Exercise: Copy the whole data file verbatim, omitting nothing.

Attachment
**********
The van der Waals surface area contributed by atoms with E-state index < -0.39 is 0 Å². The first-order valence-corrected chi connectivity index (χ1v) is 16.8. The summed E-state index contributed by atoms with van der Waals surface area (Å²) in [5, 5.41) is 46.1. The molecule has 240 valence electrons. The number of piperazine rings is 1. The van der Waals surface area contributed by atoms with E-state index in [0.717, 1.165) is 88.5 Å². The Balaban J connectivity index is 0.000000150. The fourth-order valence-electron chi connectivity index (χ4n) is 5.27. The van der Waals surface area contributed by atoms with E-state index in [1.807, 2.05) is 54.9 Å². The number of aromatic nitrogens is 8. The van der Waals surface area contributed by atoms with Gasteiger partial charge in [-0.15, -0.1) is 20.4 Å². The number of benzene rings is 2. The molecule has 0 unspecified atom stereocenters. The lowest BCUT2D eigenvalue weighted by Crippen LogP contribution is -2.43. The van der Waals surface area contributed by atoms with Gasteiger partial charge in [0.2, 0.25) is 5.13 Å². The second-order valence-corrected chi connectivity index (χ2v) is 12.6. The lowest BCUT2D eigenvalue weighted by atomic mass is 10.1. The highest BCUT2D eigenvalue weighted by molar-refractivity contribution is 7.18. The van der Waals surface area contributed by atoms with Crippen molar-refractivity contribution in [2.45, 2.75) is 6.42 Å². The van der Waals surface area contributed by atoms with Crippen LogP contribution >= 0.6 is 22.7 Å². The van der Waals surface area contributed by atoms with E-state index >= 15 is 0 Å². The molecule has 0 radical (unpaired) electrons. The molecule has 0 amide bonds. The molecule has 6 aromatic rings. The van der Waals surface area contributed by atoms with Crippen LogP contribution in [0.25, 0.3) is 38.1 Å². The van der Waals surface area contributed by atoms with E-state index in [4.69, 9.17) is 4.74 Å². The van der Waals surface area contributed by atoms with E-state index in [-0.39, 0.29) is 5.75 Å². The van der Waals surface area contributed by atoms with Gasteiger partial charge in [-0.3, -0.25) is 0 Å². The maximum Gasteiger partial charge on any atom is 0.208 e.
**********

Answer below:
The van der Waals surface area contributed by atoms with E-state index < -0.39 is 0 Å². The first-order valence-corrected chi connectivity index (χ1v) is 16.8. The summed E-state index contributed by atoms with van der Waals surface area (Å²) in [5, 5.41) is 46.1. The molecule has 240 valence electrons. The number of piperazine rings is 1. The van der Waals surface area contributed by atoms with E-state index in [0.717, 1.165) is 88.5 Å². The Balaban J connectivity index is 0.000000150. The fourth-order valence-electron chi connectivity index (χ4n) is 5.27. The van der Waals surface area contributed by atoms with E-state index in [1.807, 2.05) is 54.9 Å². The number of aromatic nitrogens is 8. The van der Waals surface area contributed by atoms with Gasteiger partial charge in [-0.15, -0.1) is 20.4 Å². The number of benzene rings is 2. The molecule has 0 unspecified atom stereocenters. The lowest BCUT2D eigenvalue weighted by Crippen LogP contribution is -2.43. The van der Waals surface area contributed by atoms with Gasteiger partial charge in [0.2, 0.25) is 5.13 Å². The second-order valence-corrected chi connectivity index (χ2v) is 12.6. The lowest BCUT2D eigenvalue weighted by atomic mass is 10.1. The highest BCUT2D eigenvalue weighted by molar-refractivity contribution is 7.18. The van der Waals surface area contributed by atoms with Crippen molar-refractivity contribution in [2.45, 2.75) is 6.42 Å². The van der Waals surface area contributed by atoms with Crippen LogP contribution >= 0.6 is 22.7 Å². The van der Waals surface area contributed by atoms with E-state index >= 15 is 0 Å². The molecule has 0 radical (unpaired) electrons. The molecule has 0 amide bonds. The molecule has 6 aromatic rings. The van der Waals surface area contributed by atoms with Crippen LogP contribution in [0.25, 0.3) is 38.1 Å². The van der Waals surface area contributed by atoms with E-state index in [4.69, 9.17) is 4.74 Å². The van der Waals surface area contributed by atoms with E-state index in [-0.39, 0.29) is 5.75 Å². The van der Waals surface area contributed by atoms with Gasteiger partial charge in [-0.3, -0.25) is 0 Å². The maximum Gasteiger partial charge on any atom is 0.208 e.